Inner Whispers

Guiding You To A More Magical Life

Inner Whispers

Inner Child Cards Reading

BF-InnerChild-Rdg1This week’s deck, the Inner Child Cards (Bear & Co, 1992, 2002) is almost the opposite of last week’s.  For one thing the cards are huge (), for another they are brightly coloured and very nature-based.  And despite being mass-market published, the card stock is extremely flimsy.  I find them difficult to shuffle, and have ended up with creased cards a couple of times 🙁

Now: Four of Crystals (Pentacles)

Four gnomes are working hard to build what looks like a treehouse.  They work together well, creating something both practical and beautiful.  This is rather different from traditional interpretations of misers and clinging to the material, it has more of a Three of Pentacles feel to it.  The gnomes are using their resources to build something, rather than just hoarding them.

BF-InnerChild-Rdg2Don’t: Guide (Queen) of Wands

Here we have the Pied Piper, playing a merry tune and leading fairies in a lively dance along a country path.  The companion book talks of listening to our inner muse, rather than an external authority.  It seems a rather “fairies and unicorns” interpretation to put on this story, yet I find it intriguing.  Almost like a Gestalt approach asking: if all the characters are aspects of ourselves, what do they represent?  The town officials who cheat the Pied Piper are greedy and focus only on the material.  The rats are our own bad habits, that require cleansing.  And the children represent our potential.  So, the Pied Piper guides our potential away from a situation where there is too much materialism to allow it to grow creatively and freely.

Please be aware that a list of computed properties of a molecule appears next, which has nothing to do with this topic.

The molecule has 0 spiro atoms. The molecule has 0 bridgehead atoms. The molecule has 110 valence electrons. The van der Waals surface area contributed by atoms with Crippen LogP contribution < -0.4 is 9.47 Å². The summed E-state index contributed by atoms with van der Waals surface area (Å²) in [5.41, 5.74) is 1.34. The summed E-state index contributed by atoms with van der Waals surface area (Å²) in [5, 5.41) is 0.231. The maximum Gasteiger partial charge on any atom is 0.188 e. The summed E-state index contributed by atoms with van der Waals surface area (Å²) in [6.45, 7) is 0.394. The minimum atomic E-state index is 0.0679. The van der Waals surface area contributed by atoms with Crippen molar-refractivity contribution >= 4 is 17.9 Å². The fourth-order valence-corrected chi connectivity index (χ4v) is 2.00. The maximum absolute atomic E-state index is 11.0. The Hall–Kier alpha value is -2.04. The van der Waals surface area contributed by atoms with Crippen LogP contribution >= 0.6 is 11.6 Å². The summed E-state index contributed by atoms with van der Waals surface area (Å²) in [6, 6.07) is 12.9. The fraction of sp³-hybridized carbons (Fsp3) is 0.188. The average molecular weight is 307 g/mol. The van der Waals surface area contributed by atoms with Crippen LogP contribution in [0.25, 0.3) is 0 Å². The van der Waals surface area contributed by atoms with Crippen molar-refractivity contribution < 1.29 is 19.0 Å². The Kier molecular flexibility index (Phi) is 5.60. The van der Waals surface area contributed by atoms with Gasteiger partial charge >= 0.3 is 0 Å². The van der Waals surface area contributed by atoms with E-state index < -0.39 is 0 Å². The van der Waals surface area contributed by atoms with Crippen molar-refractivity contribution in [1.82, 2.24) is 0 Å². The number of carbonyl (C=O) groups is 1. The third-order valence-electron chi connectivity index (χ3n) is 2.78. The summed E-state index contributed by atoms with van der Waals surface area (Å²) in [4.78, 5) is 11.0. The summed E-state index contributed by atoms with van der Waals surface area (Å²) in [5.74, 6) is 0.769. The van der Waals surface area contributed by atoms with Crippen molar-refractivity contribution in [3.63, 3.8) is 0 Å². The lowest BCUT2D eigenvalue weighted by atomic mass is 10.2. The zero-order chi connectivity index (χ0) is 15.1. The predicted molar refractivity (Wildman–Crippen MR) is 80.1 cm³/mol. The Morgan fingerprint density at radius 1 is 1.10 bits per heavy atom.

Do: Eight of Hearts (Cups)

A mermaid and merman swim together, making beautiful music, which floats up from their flutes like winged messages.  Beyond them, the sun dips into the sea (or maybe it’s the moon, which would fit better with traditional interpretations).  I sometimes see the Eight of Cups as being moving towards a higher calling, a Minor version of the Judgement card.  And this does have a feel of that, with the flutes blowing and creating a harmonious message.  However, the card could also be interpreted many other ways: experiencing a harmonious relationship, or feeling emotion that stirs you to creativity.

For myself, what I see this week is the idea of needing to work in harmony with others, using the resources to hand.  The Pied Piper seems to warn against following my own muse without heeding what is going on around me.  And the Eight of Hearts reminds me to check in with my heart, and listen to the messages around me.  I do see the difference between the last two.  One is about following creative inspiration without thinking it through, while the other is about listening to the messages of the universe, and checking in with my heart, rather than rushing into something.  Let’s see if I can take the advice to heart this week…

To see journal prompts based on these cards, click here.

4 Responses to “Inner Child Cards Reading”

  • I’ve been eyeing this one for some time but now I am glad I didn’t buy it (flimsiness)

    Reply
    • Yes, it’s pretty, and the book is very interesting, but the cardstock is a big downside for me!

      Reply
  • It is such a shame when a deck has poor stock. The first Lo Scarabeo deck I ever purchased was so flimsy that I just never ended up using it. Fortunately not all of their decks are that way! I like the color scheme in these cards, though I do find that I’m annoyed when I have to “work” to find a traditional meaning in a card. In the end it tends to feel more “oracley” than Tarot. I actually do like the border illustrations here – especially the acorns and oak leaves 🙂

    Reply
    • Interesting, I’ve never had a Lo Scarabeo deck that I found too flimsy! And yes, I know what you mean about havign to work to find traditional meanings. Though I don’t mind if it’s totally out there and different. What bugs me more is when some of the cards seem traditional, while others don’t. Or worse yet, that some seem traditional but with the wrong number attached!
      As you say, the colours are lovely, and the borders are sweet, but I’m not won over 🙂

      Reply

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